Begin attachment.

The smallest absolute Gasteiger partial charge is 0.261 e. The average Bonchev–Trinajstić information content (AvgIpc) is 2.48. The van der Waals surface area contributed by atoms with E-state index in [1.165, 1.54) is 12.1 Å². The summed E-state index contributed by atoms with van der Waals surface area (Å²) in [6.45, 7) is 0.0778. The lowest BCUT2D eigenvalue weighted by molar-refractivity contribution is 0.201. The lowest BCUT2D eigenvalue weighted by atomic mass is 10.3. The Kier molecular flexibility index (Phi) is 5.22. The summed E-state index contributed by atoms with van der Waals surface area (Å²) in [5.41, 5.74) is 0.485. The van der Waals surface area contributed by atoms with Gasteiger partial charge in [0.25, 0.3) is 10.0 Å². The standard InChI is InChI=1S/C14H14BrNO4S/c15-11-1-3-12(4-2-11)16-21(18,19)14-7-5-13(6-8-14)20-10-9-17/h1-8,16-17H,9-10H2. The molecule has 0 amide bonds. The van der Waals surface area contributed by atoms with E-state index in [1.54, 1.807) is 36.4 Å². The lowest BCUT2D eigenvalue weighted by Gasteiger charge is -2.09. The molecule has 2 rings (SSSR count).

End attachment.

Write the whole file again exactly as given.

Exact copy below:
The smallest absolute Gasteiger partial charge is 0.261 e. The average Bonchev–Trinajstić information content (AvgIpc) is 2.48. The van der Waals surface area contributed by atoms with E-state index in [1.165, 1.54) is 12.1 Å². The summed E-state index contributed by atoms with van der Waals surface area (Å²) in [6.45, 7) is 0.0778. The lowest BCUT2D eigenvalue weighted by molar-refractivity contribution is 0.201. The lowest BCUT2D eigenvalue weighted by atomic mass is 10.3. The Kier molecular flexibility index (Phi) is 5.22. The summed E-state index contributed by atoms with van der Waals surface area (Å²) in [5.41, 5.74) is 0.485. The van der Waals surface area contributed by atoms with Gasteiger partial charge in [0.25, 0.3) is 10.0 Å². The standard InChI is InChI=1S/C14H14BrNO4S/c15-11-1-3-12(4-2-11)16-21(18,19)14-7-5-13(6-8-14)20-10-9-17/h1-8,16-17H,9-10H2. The molecule has 0 amide bonds. The van der Waals surface area contributed by atoms with E-state index in [1.54, 1.807) is 36.4 Å². The lowest BCUT2D eigenvalue weighted by Gasteiger charge is -2.09. The molecule has 2 rings (SSSR count).